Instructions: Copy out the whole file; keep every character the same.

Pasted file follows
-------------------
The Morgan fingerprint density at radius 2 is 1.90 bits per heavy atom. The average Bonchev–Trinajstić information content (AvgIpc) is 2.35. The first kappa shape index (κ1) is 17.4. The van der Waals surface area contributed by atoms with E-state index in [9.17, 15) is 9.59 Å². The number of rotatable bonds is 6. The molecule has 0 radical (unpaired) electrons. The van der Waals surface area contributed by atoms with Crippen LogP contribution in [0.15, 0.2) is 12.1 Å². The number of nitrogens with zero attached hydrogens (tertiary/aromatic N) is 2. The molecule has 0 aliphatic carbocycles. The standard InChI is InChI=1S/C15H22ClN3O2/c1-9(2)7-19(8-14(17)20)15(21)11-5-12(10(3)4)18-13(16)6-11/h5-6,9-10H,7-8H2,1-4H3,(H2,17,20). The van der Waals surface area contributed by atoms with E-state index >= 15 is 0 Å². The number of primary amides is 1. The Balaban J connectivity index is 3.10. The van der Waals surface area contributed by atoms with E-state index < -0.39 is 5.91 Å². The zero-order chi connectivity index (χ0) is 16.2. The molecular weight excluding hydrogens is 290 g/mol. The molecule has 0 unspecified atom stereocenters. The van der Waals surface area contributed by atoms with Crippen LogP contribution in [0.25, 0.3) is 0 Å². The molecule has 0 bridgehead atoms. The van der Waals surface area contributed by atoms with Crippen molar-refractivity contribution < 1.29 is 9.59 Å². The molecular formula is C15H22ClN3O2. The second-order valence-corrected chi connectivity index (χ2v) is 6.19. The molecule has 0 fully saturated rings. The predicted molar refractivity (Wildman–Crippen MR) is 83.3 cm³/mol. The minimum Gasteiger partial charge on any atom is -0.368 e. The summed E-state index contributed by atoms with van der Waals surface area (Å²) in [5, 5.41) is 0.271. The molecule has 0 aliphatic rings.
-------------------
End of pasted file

The Morgan fingerprint density at radius 2 is 1.90 bits per heavy atom. The average Bonchev–Trinajstić information content (AvgIpc) is 2.35. The first kappa shape index (κ1) is 17.4. The van der Waals surface area contributed by atoms with E-state index in [9.17, 15) is 9.59 Å². The number of rotatable bonds is 6. The molecule has 0 radical (unpaired) electrons. The van der Waals surface area contributed by atoms with Crippen LogP contribution in [0.15, 0.2) is 12.1 Å². The number of nitrogens with zero attached hydrogens (tertiary/aromatic N) is 2. The molecule has 0 aliphatic carbocycles. The standard InChI is InChI=1S/C15H22ClN3O2/c1-9(2)7-19(8-14(17)20)15(21)11-5-12(10(3)4)18-13(16)6-11/h5-6,9-10H,7-8H2,1-4H3,(H2,17,20). The van der Waals surface area contributed by atoms with E-state index >= 15 is 0 Å². The number of primary amides is 1. The Balaban J connectivity index is 3.10. The van der Waals surface area contributed by atoms with E-state index < -0.39 is 5.91 Å². The zero-order chi connectivity index (χ0) is 16.2. The molecular weight excluding hydrogens is 290 g/mol. The molecule has 0 unspecified atom stereocenters. The van der Waals surface area contributed by atoms with Crippen LogP contribution in [0.25, 0.3) is 0 Å². The molecule has 0 bridgehead atoms. The van der Waals surface area contributed by atoms with Crippen molar-refractivity contribution < 1.29 is 9.59 Å². The molecular formula is C15H22ClN3O2. The second-order valence-corrected chi connectivity index (χ2v) is 6.19. The molecule has 0 fully saturated rings. The predicted molar refractivity (Wildman–Crippen MR) is 83.3 cm³/mol. The minimum Gasteiger partial charge on any atom is -0.368 e. The summed E-state index contributed by atoms with van der Waals surface area (Å²) in [5, 5.41) is 0.271. The molecule has 0 aliphatic rings.